More than a decade ago, the concept of open research started to get introduced within the scientific community and beyond in India, which was followed by a series of intense discussions focusing mainly on accessibility and inclusivity. There have been discussions within the community to map how scientific findings – including metadata, software and tools as well as open access reports – can become available through open research and how this may further strengthen South-South and South-North partnerships. The continuous engagements within the community and across disciplines have to some extent led to the development of open research in India and we have progressed from where we were ten years ago. This progress has been partly due to the need to engage more effectively between South-South scientists, institutions and policy makers who have understood the greater significance of the open research framework. Moreover, the wider dissemination of findings through open research publishing has been found to influence and help shape policy making decisions, in addition to greater intellectual networking among scientific diaspora including colleagues working on interdisciplinary thematic research cross South-South regions.
The open research policy and infrastructure challenge for India
It has been felt that open research can promote and sustain innovation in India. While the potential for expansion of open research in India is huge, there are measurable constraints that have limited the wider acceptability of open research. These constraints can be overcome through sustained strengthening of the science ecosystem in India by promoting open research more widely and intensely. We need to identify legal and policy frameworks that can ultimately ensure long-term sustainability of open research in India. A large number of organizations (both at government as well as non-government levels) are actively engaging with multiple stakeholders to charter future directions of open research in the country.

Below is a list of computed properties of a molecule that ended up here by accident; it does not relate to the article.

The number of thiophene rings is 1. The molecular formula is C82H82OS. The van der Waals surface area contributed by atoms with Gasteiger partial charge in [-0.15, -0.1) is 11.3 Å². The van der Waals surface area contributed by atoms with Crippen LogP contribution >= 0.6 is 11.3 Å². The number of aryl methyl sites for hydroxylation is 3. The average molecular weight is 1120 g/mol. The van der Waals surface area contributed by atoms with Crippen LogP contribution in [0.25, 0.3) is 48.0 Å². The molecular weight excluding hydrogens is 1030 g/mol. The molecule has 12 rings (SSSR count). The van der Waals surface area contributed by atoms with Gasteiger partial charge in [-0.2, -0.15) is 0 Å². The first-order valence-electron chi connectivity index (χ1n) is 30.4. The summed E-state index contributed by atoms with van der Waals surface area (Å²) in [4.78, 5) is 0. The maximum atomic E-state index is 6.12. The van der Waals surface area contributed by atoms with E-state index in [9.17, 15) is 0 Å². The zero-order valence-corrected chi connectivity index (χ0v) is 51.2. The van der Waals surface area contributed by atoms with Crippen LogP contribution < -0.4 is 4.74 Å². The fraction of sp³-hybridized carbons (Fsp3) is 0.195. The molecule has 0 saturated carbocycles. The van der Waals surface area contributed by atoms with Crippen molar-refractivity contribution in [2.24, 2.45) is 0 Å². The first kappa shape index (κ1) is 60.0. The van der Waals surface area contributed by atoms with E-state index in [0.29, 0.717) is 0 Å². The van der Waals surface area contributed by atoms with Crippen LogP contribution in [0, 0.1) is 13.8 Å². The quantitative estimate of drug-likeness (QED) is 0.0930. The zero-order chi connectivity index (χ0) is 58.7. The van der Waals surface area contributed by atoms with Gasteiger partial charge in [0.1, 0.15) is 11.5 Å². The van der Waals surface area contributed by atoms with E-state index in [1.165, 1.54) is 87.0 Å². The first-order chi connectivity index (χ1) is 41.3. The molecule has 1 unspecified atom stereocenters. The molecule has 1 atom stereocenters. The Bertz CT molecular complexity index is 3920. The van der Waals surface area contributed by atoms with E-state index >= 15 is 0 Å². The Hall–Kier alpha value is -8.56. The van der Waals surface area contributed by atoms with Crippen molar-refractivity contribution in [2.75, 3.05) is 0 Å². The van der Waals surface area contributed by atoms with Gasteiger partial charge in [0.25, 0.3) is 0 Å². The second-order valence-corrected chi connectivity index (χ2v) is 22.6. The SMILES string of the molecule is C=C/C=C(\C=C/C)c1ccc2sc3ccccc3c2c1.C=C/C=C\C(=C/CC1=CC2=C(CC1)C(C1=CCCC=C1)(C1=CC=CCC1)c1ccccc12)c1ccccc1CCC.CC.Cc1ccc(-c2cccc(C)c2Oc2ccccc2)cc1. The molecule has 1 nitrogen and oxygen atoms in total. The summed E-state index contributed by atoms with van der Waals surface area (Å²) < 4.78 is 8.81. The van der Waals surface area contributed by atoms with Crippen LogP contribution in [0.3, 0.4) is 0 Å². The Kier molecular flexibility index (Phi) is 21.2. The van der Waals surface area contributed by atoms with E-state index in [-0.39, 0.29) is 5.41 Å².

For example, a number of National Academies in India are actively working towards the promotion and practice of open science including the Indian National Science Academy (INSA) and Indian Academy of Sciences (IAS), along with Vigyan Prasar Digital Library, CSIR-NISCAIR, Shodhganga, among others. More recently, the Department of Science and Technology, Government of India has highlighted the need to establish an Open Science Framework through the fifth Science, Technology and Innovation (STI) policy draft. One of the key highlights of this draft has been the intent to create a National STI Observatory which will be the central repository of data and will be pivotal towards the sustainable promotion of open research and open access.
While there are a number of game changing initiatives that are in progress, the short-term challenges to open research in India centres largely around multifaceted issues such as funding and the need to improve science communication for society, among other challenges. In addition, the existing models of subscription-based access continue to be a hindrance to open research across a large number of academic institutions in India and more widely across the Global South. We cannot ignore that contentious issues such as publication inequality and biases continue to affect the acceptability of open research in India and across much of Global South.
Yet open research also offers the transparency and openness to address these inequalities through open peer review and accountability, as well as offering early career researchers (particularly in interdisciplinary research) opportunities to publish and connect all research outputs. The positive developments for active promotion open science in India over the last few years in particular, reflects that the momentum initiated through global efforts such as the Budapest Open Access Initiative, UNESCO Recommendation on Open Science and the San Francisco Declaration on Research Assessment (DORA) will have long lasting positive impacts in the region and beyond.
Learn more on our Open Insights series here: https://f1000.com/open-thinking/thinking-critical/